Friday, October 20, 2023

Being "upon the truth"

It's not too hard to think of words that are characteristically used in English almost exclusively by Muslims - salat, namaz, wudu, shahada, masjid... There are even a few such words that aren't borrowings from Arabic or Urdu: circumambulation comes to mind. It is much more difficult, at least for me, to think of characteristics of "Islamic English" that go beyond the lexicon.

I was recently struck, however, by the expression "upon the truth". Searching for "upon the truth" yields plenty of mainstream English examples like "hit upon the truth", "lay hold upon the truth", "an essay upon the truth of the Christian religion"... However, searching for "be upon the truth", "are upon the truth", "is upon the truth", etc. yields a very different picture. Suddenly almost every single search result is specifically Islamic:

You get the idea. The rare exceptions, like "their ultimate dependence is upon the truth", reflect quite a different construction, as the inanimate subject shows. In English, referring to people or groups being "upon the truth" appears to be unique to Islamic discourse (perhaps even to some genres thereof; most of the hits seem to have a vaguely Salafi vibe).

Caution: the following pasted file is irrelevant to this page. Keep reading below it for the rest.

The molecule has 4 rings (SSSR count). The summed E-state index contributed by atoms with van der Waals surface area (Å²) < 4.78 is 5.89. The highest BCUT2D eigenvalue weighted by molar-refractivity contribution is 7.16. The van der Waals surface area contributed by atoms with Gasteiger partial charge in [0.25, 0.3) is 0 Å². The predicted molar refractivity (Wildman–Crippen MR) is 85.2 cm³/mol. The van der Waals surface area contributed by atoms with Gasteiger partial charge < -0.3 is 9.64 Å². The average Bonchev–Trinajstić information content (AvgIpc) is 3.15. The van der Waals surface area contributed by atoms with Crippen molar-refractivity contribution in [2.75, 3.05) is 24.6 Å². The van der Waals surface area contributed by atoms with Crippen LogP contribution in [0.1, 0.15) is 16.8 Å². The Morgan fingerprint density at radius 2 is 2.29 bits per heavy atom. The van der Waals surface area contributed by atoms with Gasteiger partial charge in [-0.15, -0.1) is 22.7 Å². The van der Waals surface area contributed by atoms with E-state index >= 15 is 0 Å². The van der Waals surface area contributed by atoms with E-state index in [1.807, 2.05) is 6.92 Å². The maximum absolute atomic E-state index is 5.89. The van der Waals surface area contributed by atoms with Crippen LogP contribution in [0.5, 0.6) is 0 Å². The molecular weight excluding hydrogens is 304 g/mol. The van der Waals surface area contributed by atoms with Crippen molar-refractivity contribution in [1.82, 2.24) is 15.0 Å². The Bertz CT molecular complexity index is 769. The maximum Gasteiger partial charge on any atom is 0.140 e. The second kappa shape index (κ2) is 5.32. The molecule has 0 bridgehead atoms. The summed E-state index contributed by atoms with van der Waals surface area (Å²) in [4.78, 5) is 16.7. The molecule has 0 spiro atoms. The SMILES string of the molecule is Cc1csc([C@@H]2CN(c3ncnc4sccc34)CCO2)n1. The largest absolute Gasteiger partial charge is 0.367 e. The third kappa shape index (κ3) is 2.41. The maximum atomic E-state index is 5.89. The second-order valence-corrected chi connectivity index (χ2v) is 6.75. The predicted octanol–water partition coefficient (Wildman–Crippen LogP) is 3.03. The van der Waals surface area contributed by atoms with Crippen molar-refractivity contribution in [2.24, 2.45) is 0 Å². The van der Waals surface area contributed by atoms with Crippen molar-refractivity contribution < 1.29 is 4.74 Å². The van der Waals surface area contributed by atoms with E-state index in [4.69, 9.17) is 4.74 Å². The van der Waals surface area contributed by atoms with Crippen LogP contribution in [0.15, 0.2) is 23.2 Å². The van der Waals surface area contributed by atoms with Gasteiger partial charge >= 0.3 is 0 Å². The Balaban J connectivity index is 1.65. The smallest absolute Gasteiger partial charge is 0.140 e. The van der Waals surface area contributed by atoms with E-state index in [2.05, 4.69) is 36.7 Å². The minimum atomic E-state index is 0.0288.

While this construction uses only well-known English vocabulary, it literally translates the Arabic expression على الحق ʕalā l-ḥaqq "on the truth/right". Within Arabic, this expression has a bit of an archaic ring to it, but is familiar from a number of hadith, e.g:

فَجَاءَ عُمَرُ فَقَالَ أَلَسْنَا عَلَى الْحَقِّ وَهُمْ عَلَى الْبَاطِلِ
At that time `Umar came (to the Prophet) and said, "Aren't we on the right (path) and they (pagans) in the wrong?" (Bukhari 65.365)

Being "upon the truth" is thus a calque into Islamic English from Arabic. No doubt a wider investigation would reveal other such cases.

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